The initiative, already led by the Corporate Affairs Commission (CAC), with the Nigerian Investment Promotion Council (NIPC), Nigerian Export Promotion Council (NEPC), Small and Medium Enterprise Development Agency (SMEDAN), Federal Inland Revenue Service, Bank of Industry, Customs, Ministry of Trade and Investment, among many others, is to ensure delivery of its objectives in 21 cities across the six geo-political zones of the federation.

The wake-up call is deserving of commendations, but the total applause would come upon implementation and realisation of the plan. Of course, the government is indeed not pretending about the fact that agriculture value chains and manufacturing, which is largely MSME segments, are the way to go.

The CBN in August 2013 launched the Micro, Small and Medium Enterprises Development Fund (MSMEDF) with a share capital of N220 billion. It was established in recognition of the significant contributions of the Micro, Small and Medium Enterprises (MSME) sub-sector to the economy and the existing huge financing gap.

The Divisional Head, Retail, First City Monument Bank (FCMB), Olu Akanmu, said: “SMEs are the bedrock of any country’s economic development. It can hardly make good progress except they excel. Therefore, being a forward-looking bank with the appropriate desire for growth, we have decided to provide this sector with maximum support’.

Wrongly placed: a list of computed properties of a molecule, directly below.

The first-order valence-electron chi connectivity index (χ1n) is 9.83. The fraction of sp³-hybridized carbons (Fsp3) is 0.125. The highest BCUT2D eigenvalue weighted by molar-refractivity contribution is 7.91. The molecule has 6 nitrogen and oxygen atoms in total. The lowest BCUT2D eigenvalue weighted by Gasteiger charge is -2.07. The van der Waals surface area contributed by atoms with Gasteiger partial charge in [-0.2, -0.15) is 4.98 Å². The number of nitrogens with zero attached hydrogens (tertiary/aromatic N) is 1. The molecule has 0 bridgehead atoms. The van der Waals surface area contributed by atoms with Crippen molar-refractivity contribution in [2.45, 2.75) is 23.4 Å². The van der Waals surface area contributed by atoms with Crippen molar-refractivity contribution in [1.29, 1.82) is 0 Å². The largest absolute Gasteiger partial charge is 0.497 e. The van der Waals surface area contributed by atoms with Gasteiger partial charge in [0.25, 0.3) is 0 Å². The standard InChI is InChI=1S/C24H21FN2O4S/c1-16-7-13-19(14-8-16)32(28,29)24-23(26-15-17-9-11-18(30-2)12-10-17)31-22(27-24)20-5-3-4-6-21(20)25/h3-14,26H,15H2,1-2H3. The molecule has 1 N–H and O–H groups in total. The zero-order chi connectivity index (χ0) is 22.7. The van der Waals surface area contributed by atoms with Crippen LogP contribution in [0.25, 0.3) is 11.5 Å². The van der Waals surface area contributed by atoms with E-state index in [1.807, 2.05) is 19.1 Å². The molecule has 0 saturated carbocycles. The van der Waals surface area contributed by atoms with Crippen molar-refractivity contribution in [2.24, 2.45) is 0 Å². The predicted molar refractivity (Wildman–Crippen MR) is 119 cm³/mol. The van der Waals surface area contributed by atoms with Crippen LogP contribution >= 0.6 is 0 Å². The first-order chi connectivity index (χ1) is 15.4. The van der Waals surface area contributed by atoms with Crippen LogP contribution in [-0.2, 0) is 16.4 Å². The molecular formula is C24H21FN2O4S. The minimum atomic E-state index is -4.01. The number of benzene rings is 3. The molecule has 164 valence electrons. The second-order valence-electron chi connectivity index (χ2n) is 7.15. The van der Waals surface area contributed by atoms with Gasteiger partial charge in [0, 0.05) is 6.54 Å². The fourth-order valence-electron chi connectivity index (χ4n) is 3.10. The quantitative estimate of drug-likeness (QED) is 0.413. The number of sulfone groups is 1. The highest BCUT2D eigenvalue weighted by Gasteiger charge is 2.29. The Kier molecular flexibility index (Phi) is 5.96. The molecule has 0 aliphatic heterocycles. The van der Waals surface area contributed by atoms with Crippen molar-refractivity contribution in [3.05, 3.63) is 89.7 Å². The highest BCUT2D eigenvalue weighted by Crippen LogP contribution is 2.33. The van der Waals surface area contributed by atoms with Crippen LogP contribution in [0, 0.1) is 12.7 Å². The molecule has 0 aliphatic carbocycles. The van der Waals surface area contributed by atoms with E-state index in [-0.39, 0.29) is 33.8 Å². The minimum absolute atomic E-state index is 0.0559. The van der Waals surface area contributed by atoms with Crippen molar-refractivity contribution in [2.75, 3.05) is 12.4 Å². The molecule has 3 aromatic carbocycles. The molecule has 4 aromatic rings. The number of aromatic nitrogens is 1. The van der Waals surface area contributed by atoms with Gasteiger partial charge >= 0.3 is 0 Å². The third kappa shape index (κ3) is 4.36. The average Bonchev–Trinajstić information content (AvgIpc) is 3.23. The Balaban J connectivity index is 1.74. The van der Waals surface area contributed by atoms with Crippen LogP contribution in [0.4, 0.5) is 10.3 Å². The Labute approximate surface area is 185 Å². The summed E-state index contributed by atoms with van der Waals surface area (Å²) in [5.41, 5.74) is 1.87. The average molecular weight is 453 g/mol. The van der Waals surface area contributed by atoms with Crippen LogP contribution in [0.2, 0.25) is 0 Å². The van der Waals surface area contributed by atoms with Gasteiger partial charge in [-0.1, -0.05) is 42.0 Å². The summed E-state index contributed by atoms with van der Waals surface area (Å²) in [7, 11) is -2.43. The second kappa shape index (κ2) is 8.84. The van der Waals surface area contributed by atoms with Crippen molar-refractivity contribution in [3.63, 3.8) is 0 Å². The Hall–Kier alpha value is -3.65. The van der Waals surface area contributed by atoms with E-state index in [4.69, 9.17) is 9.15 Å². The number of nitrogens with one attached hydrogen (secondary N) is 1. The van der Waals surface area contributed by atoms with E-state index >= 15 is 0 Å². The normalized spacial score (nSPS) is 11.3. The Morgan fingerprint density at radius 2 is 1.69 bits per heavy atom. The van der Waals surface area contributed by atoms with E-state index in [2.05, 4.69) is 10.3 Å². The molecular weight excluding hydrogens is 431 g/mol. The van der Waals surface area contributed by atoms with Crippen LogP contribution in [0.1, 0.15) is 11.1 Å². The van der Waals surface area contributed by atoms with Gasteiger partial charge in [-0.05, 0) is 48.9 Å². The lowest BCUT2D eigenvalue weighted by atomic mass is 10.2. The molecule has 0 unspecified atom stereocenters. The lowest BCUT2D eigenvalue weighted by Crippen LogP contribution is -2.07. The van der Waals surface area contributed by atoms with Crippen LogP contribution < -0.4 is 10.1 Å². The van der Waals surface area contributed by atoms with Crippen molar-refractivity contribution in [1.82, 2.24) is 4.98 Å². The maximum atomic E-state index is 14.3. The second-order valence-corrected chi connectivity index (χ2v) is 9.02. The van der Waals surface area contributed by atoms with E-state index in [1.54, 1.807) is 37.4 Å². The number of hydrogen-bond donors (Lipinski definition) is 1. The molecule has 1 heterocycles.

He reiterated the commitment of the lender to support its customers who are operating in the SMEs space to overcome the challenges they usually face, especially at the take-off stage, ‘’because we want to be part of their success story’’.

While the weight of today’s global economic downturn, the fall of the Naira, the flight of the dollar, the crash of oil price alongside certain government policies are taken for granted by some, Nigerian banks are currently going through all these. To boost the strength of the struggling MSMEs, which has become inevitable, banks are making efforts with various initiatives.

For FCMB, it has taken financial intermediation to this key sector of the economy as one of its operational areas of strength, which can be buttressed by its interventions that have resulted in better access to financial resources by needy individuals, women-owned firms and empowerment outfits, as well as small and medium scale businesses and organisations.